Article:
More than 100 local non-physician clinicians including assistant medical officers and nurse midwives in Tanzania’s most isolated areas have been trained to perform life-saving procedures including caesarean sections since the program began. The number of maternal deaths from bleeding and other complications in Tanzania have been reduced; in one district alone, maternal deaths declined by 32% in less than 2 years due to the project.
To date, more than one thousand babies have been delivered by c-section in villages where women previously had to travel several hours to receive care – often when it was too late. Women in Tanzania deliver an average of 5.5 children in their lifetime, meaning every mother’s life saved not only impacts her and her newborn but also the well-being of her other children.
Tanzania has the eighth highest number of maternal deaths in the world; a woman dies from complications of pregnancy and childbirth almost every hour in Tanzania.
According to the United Nations, almost 300,000 women die globally from pregnancy and childbirth every year. For every woman that dies, another 20 suffer an injury, illness or disability, often with life-long consequences.
99% of maternal deaths occur in developing countries with over half of these in Sub-Saharan Africa. Tanzania has the fifth highest number of maternal deaths in Sub-Saharan Africa.
Access to comprehensive emergency obstetric services can prevent most maternal deaths, yet women continue to die because there are few facilities with skilled personnel and the distances are long. The crux of the Bloomberg Philanthropies Maternal Health Program is the decentralization of life-saving health care services to the level of the village, where it is needed the most. The approach has two components:
1) Upgrading Infrastructure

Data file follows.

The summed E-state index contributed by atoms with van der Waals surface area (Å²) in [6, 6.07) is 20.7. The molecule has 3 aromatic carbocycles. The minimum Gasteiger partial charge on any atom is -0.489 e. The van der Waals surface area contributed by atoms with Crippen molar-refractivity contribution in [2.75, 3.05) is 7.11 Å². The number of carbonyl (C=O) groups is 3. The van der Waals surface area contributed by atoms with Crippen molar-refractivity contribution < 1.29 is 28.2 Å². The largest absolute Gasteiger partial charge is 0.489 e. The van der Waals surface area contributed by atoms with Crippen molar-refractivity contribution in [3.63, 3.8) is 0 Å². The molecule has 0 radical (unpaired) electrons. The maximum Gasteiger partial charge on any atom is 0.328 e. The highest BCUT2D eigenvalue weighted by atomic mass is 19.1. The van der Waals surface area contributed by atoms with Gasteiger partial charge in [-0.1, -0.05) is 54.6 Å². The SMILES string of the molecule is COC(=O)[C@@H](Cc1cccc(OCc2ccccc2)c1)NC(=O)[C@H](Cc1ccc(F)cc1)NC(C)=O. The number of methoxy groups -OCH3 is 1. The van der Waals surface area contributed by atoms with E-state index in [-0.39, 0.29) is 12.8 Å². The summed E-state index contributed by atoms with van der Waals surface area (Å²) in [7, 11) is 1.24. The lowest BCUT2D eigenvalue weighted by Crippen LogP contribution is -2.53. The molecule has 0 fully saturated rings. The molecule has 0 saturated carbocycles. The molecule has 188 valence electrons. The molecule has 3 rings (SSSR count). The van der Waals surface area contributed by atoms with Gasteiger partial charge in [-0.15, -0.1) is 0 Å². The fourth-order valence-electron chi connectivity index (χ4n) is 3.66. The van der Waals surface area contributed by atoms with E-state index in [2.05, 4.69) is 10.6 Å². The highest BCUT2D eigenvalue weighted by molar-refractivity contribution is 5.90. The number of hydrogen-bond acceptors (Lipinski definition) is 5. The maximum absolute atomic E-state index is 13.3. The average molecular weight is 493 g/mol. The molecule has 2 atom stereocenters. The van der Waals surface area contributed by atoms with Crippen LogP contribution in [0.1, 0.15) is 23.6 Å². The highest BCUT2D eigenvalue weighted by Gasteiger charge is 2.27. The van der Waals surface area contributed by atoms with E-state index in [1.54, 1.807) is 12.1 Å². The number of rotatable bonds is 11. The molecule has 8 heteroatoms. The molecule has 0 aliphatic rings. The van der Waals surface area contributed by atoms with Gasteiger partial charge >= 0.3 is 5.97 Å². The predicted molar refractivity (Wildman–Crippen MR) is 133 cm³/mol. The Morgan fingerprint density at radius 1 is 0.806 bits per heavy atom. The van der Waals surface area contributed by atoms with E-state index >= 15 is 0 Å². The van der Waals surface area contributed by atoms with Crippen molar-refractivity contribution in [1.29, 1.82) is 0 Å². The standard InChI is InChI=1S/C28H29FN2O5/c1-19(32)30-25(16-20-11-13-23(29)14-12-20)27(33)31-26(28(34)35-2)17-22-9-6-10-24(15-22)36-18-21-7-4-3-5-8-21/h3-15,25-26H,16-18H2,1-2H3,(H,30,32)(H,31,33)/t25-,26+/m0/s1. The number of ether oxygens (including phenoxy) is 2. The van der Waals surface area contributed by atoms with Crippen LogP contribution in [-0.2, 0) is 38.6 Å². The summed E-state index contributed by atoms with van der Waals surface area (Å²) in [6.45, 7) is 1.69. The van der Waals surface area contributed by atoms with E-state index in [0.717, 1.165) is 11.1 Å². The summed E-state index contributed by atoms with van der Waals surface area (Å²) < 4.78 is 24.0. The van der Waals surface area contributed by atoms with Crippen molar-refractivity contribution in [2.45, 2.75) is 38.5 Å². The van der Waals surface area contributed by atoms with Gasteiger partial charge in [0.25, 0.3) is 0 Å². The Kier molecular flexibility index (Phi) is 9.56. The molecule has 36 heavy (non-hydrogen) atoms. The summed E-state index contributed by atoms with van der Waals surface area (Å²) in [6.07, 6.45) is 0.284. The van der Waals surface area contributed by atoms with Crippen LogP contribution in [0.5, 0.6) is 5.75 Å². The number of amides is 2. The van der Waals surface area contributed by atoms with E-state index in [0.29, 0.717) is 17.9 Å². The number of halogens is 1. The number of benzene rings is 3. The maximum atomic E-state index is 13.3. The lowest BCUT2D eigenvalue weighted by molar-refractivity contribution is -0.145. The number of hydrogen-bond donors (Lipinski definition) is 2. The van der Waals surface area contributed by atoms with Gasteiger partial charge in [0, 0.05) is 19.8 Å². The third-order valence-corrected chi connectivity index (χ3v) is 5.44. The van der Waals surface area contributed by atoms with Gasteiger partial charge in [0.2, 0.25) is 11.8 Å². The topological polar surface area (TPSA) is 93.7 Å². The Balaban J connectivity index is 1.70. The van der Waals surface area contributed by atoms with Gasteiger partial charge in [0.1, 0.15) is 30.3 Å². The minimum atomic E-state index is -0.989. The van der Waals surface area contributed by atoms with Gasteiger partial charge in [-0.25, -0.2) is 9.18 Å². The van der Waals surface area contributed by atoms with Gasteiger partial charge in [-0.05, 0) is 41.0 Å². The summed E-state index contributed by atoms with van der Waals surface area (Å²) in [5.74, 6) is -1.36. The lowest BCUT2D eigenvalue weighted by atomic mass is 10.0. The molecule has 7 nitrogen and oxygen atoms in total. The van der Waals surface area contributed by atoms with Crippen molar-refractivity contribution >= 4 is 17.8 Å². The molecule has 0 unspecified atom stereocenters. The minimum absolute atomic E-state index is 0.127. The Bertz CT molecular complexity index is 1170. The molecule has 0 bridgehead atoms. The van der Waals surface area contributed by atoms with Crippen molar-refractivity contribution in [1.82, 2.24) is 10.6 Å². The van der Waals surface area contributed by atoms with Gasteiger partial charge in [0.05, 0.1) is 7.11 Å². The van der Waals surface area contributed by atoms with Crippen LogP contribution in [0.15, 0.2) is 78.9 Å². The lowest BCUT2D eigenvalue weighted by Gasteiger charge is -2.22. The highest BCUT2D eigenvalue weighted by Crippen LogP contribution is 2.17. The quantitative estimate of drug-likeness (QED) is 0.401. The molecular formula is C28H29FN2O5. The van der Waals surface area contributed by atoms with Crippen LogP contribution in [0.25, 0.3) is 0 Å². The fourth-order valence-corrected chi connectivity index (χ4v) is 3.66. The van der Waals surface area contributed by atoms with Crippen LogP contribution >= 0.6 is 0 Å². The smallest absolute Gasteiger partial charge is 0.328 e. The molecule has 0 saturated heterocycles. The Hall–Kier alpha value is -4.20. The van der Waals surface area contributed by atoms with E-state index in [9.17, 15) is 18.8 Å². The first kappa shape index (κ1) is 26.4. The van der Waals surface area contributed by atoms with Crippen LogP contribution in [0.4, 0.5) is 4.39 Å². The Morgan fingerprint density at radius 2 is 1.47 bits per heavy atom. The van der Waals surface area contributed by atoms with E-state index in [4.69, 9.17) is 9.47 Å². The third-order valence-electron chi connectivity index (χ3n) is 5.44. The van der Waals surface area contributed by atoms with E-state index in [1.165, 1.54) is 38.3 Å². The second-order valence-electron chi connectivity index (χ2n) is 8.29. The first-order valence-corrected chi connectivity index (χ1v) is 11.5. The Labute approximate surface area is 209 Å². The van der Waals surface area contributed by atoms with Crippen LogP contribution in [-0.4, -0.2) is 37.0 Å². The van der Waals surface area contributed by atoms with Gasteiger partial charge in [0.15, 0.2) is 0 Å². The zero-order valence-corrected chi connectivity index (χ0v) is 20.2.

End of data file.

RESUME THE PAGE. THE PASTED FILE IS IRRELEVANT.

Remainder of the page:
Almost every community in Tanzania has access to a health care center that can provide basic health care services. The Bloomberg Maternal Health Program has upgraded these health centers by constructing operating rooms and other critical infrastructure needed for comprehensive emergency obstetric care.
2) Training healthcare workers
Most remote communities of Tanzania do not have a medical doctor, and obstetricians are almost non-existent in rural areas. Tanzania was an early adopter of a practical solution known as “task-shifting” which allows non-physician clinicians to provide health care services. Non-physician clinicians are much more likely to work in isolated communities than doctors. Recognizing this, our program trains non-physician clinicians - called Assistant Medical Officers (AMO) - to manage complicated deliveries, including caesarian sections, and nurse midwives to administer anesthesia.
The United Nations’ Millennium Development Goal (MDG) 5 calls for a 75% reduction in maternal mortality rates by 2015. At the current rate of progress, Tanzania is not on track to reach MDG 5. Our program strives to accelerate progress and early results suggest we are headed in the right direction. We are showing that women will use life-saving medical treatments and facilities when they are easily accessible and provide high-quality care.
No one should have to die giving birth. Sadly, in some parts of the world, too many women die due to complications in childbirth because of inaccessible and inadequate care. We are implementing a pilot in Tanzania, a country with one of the world’s highest rates of maternal deaths, where we have built a unique program that we know is already saving lives by providing emergency obstetric care in rural communities.— Mayor Michael R. Bloomberg